Baseball players should be on a steady diet of throwing the med ball, clubbing a tire (or something), and hitting with an over-weighted bat. "Battling ropes" may serve some purpose as well. How heavy should those items be? They should be heavy enough that the exercise is not replicating the exact mechanics of throwing and hitting. Baseball players take enough stress and strain with their repetitive tasks. On the other hand, the objects should not be so heavy as to hinder the athletes peak power production (i.e. the athlete can still move relatively quickly).

4. Intent precedes content.

Maybe it's just me, but it's irritating to see athletes doing 20-rep wall balls and box jumps with 60% effort. Using plyometric power exercises to hit your lactate threshold and determine your willingness to suffer is a great way to test the integrity of your connective tissue. This is not the time to drone through the motions as if the training effect you desire is magically going to happen. Instead, do what it takes to throw the med ball like you're trying to knock the wall down. Hit the tire like you're battling for your life. Feel the impulse, energy generated between your feet and dead earth, traveling through your hips, torso, shoulders and out of your hands.

There's something very satisfying about the thump of a tire or brick wall.

5. Work smarter and harder. 

Progress isn't always measures in duration and impacts. Just because you have 20 good jumps, throws, or tire hits in you now doesn't mean the goals should be 60 or 100. Hit it with more force. Tuck jump the hurdle, measure vertical- and long jump distances, and time the short sprints/agilities. Radar some med ball throws or measure the distance covered. The younger crowd at GoWags swings a standard (relatively) heavy wooden bat at pitched balls. Measuring ball exit speed gives good incentive for and objective measurement of full effort.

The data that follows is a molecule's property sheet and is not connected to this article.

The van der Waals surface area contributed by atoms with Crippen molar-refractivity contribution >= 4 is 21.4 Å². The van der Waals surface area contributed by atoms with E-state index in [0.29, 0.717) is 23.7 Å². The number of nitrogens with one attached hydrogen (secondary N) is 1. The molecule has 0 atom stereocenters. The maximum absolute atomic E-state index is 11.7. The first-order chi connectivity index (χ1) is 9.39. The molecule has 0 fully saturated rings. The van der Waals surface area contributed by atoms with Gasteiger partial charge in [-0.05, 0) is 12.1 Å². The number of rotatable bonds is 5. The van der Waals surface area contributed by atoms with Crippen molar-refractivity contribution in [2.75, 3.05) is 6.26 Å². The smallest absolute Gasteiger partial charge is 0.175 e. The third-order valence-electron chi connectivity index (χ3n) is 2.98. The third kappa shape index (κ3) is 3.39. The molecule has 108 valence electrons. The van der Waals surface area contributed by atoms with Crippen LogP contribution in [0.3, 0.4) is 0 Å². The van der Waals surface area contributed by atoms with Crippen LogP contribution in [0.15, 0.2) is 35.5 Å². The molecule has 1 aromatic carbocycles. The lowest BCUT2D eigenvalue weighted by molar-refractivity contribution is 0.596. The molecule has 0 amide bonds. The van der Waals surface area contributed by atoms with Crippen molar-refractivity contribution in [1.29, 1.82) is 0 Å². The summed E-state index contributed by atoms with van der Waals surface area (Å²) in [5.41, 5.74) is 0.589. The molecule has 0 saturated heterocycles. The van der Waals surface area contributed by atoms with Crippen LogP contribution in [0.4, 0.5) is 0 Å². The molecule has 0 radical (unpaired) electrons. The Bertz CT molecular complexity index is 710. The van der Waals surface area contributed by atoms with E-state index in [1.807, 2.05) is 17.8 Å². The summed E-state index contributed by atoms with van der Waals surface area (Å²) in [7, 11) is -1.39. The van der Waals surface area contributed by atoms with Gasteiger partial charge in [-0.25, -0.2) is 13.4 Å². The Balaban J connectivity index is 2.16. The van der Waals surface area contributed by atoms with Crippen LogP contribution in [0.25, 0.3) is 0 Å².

Apply these principles and there you have a comprehensive baseball - specific training program. Certainly comment if there are any additional considerations that you have found beneficial. I hope to unpack many of the ideas presented here into a series of short videos. Let us know if you have any questions that you would like to be addressed.


Rotational Training for Baseball (Part 2)

One of my favorite transverse plane weather systems
Part one of this series mentioned that throwing and hitting are total body movements that take place primarily in the transverse plane. Developing rotational power in this plane is essential to any training program that claims to be "sport specific" for baseball. Here are a few key points related to strength training for baseball.

1. Many traditional weight training exercises DO have their place in a baseball specific program.
Most athletes benefit greatly from doing time in some variation of the fundamental movement patterns. As power athletes, baseball players are no exception. We're talking about squat, dead lift, pressing and pulling variations. While the standard barbell lifts are not particularly transverse plane movements, they do offer many benefits.

Keep in mind that much of what we see in gained strength is neurological in nature. Here we will not get into the details of muscle unit synchronization, rate coding, and antagonist muscle disinhibition. Suffice to say that the brain learns to move the body more efficiently on macro- and microscopic levels. Well-renowned trainer Mike Robertson suggests that athletes master sagittal plane movements first because they are easier to learn and control but still provide the general benefits of loaded movement. 
NOT effective for gaining size
The traditional lifts are also critical for an athlete that desires to put on quality size. Obliqe crunches, cable "chops," and shoulder rotation against tubing are not going to cut it. The best way to gain muscle is to focus on the "big" multi-joint movements that demand high amounts of force output and a stable core. The idea of gaining muscle mass leads to the next point.

2. Thickness is uniquely important to the transverse plane.

Part one of the series also described how the structural differences between a fit basketball player and a fit baseball player are obvious, and this reflects different qualities of power (transverse- versus sagittal plane). The thickness of an individual joint, and of the athletes body as a whole, are of relatively little importance for sagittal- and frontal plane movements. But that's not the case when you analyze rotational movement in the transverse plane. It's a simple matter of physics that more muscle mass generating force further from the axis of rotation is going to produce more torque.